5. WIPP facility representative program plan

    International Nuclear Information System (INIS)

    1994-01-01

    This plan describes the Department of Energy (DOE), Carlsbad Area Office (CAO) facility representative (FR) program at the Waste Isolation Pilot Plant (WIPP). It provides the following information: (1) FR and support organization authorities and responsibilities; (2) FR program requirements; and (3) FR training and qualification requirements

  6. Comprehensive highway corridor planning with sustainability indicators.

    Science.gov (United States)

    2011-10-01

    "The Maryland State Highway Administration (SHA) has initiated major planning efforts to improve transportation : efficiency, safety, and sustainability on critical highway corridors through its Comprehensive Highway Corridor : (CHC) program. This pr...

  7. Developing standardized facility contingency plans

    International Nuclear Information System (INIS)

    Davidson, D.A.

    1993-01-01

    Texaco consists of several operating departments that are, in effect, independent companies. Each of these departments is responsible for complying with all environmental laws and regulations. This includes the preparation by each facility to respond to an oil spill at that location. For larger spills, however, management of the response will rest with corporate regional response teams. Personnel from all departments make up the regional teams. In 1990, Congress passed the Oil Pollution Act. In 1991, the US Coast Guard began developing oil spill response contingency plan regulations, which they are still working on. Meanwhile, four of the five west coast states have also passed laws requiring contingency plans. (Only Hawaii has chosen to wait and see what the federal regulations will entail). Three of the states have already adopted regulations. Given these laws and regulations, along with its corporate structure, Texaco addressed the need to standardize local facility plans as well as its response organization. This paper discusses how, by working together, the Texaco corporate international oil spill response staff and the Texaco western region on-scene commander developed: A standard contingency plan format crossing corporate boundaries and meeting federal and state requirements. A response organization applicable to any size facility or spill. A strategy to sell the standard contingency plan and response organization to the operating units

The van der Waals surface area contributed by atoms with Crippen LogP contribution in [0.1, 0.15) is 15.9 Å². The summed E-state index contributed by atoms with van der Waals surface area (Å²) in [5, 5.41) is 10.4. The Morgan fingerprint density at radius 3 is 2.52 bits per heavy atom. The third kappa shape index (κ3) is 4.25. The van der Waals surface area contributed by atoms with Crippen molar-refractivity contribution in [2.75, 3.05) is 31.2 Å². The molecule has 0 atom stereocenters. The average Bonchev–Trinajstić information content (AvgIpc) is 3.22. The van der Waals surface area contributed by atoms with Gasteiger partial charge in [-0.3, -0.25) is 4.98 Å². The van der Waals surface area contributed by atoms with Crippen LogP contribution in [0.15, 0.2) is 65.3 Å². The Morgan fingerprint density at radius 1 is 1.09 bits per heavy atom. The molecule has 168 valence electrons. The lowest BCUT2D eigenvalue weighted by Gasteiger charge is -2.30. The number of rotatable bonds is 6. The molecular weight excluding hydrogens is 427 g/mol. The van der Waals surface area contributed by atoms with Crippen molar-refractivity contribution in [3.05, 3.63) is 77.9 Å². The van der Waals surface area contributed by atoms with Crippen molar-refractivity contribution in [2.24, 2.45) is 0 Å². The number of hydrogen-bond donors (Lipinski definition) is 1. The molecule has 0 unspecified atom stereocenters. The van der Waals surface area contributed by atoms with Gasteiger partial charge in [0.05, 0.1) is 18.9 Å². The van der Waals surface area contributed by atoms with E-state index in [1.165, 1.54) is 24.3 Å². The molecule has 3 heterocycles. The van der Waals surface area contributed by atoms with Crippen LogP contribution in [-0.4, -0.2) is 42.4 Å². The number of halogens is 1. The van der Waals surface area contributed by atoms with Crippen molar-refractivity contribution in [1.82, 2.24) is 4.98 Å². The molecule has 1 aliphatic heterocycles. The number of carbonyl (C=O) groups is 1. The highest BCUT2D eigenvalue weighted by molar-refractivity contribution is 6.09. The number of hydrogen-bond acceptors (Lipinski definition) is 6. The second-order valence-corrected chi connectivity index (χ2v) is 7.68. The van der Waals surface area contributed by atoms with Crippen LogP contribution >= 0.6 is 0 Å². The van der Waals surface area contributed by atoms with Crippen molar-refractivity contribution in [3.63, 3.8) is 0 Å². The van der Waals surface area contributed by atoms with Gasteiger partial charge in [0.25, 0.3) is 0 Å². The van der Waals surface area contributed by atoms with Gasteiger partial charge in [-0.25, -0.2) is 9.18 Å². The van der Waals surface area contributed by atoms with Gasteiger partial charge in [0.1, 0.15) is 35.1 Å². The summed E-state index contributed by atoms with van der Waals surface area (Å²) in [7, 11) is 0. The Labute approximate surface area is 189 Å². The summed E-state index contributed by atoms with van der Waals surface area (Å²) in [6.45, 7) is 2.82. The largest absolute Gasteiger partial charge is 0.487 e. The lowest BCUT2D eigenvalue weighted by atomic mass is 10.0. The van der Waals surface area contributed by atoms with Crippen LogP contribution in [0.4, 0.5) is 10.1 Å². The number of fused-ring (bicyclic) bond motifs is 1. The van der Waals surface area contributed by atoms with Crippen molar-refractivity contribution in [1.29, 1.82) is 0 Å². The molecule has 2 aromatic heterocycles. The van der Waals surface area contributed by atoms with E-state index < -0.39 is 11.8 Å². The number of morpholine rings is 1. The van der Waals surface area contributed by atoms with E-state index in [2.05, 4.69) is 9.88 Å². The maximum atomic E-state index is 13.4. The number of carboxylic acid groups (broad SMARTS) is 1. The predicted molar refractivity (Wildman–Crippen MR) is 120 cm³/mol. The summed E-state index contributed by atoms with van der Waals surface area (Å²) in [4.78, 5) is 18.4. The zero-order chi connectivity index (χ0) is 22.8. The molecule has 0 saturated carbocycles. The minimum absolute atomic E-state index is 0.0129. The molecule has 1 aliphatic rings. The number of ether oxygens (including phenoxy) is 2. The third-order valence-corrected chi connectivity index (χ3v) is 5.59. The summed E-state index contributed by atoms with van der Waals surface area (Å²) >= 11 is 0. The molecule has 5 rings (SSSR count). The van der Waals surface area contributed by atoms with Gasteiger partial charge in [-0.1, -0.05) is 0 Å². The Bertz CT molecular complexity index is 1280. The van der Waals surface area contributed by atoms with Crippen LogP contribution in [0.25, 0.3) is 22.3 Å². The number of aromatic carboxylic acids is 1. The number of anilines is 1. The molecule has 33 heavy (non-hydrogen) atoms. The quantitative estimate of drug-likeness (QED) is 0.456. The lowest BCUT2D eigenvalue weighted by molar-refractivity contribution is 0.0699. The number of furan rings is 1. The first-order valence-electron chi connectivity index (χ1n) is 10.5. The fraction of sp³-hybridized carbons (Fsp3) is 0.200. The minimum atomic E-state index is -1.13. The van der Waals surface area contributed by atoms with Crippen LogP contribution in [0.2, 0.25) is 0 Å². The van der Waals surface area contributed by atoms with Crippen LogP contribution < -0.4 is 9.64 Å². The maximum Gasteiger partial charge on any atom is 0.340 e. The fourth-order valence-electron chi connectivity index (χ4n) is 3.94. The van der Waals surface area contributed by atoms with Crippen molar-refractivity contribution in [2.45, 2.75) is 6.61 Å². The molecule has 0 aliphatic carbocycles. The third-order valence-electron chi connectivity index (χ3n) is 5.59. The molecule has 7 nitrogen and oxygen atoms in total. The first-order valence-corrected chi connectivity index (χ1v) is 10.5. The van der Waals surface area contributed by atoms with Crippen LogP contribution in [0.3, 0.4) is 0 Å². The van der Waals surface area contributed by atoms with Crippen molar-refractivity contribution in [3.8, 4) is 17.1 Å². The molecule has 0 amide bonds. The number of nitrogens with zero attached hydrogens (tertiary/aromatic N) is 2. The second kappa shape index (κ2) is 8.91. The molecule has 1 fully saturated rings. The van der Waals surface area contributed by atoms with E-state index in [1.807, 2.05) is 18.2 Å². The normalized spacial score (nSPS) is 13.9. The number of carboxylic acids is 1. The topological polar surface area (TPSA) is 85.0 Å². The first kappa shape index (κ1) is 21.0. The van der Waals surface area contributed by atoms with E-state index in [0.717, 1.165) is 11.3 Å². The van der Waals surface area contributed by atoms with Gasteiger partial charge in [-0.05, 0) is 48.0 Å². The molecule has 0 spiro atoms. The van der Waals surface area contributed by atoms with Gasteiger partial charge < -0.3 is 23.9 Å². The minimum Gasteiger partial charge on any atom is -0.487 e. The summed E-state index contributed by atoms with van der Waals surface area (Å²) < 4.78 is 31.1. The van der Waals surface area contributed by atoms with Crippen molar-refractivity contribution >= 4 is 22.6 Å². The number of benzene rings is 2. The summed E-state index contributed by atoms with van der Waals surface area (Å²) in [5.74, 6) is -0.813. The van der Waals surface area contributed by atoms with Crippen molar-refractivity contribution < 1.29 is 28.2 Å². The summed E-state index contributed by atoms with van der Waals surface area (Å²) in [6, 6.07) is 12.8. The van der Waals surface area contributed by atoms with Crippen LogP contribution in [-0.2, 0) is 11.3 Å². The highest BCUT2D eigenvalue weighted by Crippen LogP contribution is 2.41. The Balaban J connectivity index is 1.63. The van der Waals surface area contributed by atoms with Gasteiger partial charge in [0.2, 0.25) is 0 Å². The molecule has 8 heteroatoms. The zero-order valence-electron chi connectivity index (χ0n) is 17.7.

8. Comprehensive College Plan for 2000-2001.

    Science.gov (United States)

    San Antonio Coll., TX.

    The document describes San Antonio College's (Texas) strategic goals and objectives for 2000-2001. San Antonio College's comprehensive planning and evaluation process monitors the achievement of college-wide goals and initiatives supporting the college's Vision and Mission Statement and the Alamo Community College District's Strategic Plan. The…

  9. Facility effluent monitoring plan determinations for the 200 Area facilities

    International Nuclear Information System (INIS)

    Nickels, J.M.

    1991-11-01